Dulles-based Orbital Sciences Corp. has picked Mid-Atlantic Regional Spaceport (MARS) on Wallops Island over the Kennedy Space Flight Center in Cape Canaveral, Fla., as the site for its Taurus II space launch vehicle.
Orbital officials chose MARS on Virginia’s Eastern Shore for a variety of reasons, including the fact that it offers lower operational and launch costs and an ideal trajectory into low-Earth orbit. Orbital also has a comfort level with the site, having launched 11 smaller vehicles from Wallops Island.
The $45 million Taurus II, which will be the launch vehicle for joint NASA and Orbital cargo missions to the International Space Station, is a landmark project, according to Ron Wolff, chairman of the County of Accomack Board of Supervisors.
“This is enormous, akin to the opening of the Bay Bridge Tunnel back in the 1960s,” he says, noting that the Taurus II project will use much bigger rockets than previous launches. “We think this will be the first step in opening the door to more commercial operations from here and possibly even manned flight, where people can pay to go up into space. We hope this is just the tip of the iceberg.”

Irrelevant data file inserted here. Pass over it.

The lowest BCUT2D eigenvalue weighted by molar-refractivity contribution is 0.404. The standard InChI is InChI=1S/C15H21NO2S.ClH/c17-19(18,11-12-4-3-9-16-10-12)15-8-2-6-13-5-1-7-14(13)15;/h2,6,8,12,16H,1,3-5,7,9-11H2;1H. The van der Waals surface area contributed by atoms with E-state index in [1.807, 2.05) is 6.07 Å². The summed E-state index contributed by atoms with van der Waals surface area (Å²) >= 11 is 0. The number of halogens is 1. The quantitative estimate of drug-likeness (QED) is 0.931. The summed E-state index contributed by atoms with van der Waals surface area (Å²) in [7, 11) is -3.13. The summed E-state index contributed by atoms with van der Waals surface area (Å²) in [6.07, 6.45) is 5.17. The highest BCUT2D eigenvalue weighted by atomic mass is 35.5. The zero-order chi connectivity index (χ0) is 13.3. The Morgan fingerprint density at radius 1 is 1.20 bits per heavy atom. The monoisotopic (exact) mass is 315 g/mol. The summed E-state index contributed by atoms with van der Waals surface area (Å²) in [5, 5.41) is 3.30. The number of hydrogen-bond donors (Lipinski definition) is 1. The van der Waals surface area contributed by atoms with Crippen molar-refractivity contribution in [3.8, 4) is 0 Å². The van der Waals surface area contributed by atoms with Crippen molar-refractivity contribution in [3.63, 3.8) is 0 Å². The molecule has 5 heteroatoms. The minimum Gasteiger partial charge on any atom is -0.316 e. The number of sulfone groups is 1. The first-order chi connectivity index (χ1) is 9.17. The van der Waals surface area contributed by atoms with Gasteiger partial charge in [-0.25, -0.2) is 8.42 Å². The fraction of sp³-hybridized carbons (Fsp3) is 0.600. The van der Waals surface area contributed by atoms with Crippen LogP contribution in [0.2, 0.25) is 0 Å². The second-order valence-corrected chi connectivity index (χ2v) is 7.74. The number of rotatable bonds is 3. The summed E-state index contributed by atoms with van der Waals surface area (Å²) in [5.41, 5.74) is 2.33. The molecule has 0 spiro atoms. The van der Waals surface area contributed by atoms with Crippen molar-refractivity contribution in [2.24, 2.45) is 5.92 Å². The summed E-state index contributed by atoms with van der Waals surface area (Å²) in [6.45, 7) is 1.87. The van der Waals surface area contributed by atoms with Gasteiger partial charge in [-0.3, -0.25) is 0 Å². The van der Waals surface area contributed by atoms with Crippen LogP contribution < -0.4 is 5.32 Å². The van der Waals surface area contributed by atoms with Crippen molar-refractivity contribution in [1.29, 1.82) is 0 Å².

The Taurus project, which will make its first launch in 2010, is expected to create 125 technical jobs, to be split between Orbital’s corporate headquarters and the Eastern Shore. It will also require a significant upgrade to the Wallops Island infrastructure, including the construction of a new rocket assembly building and a revamping of the launch pad, “so you’re talking about at least 18 months of work that local contractors will hopefully get,” Wolff says.
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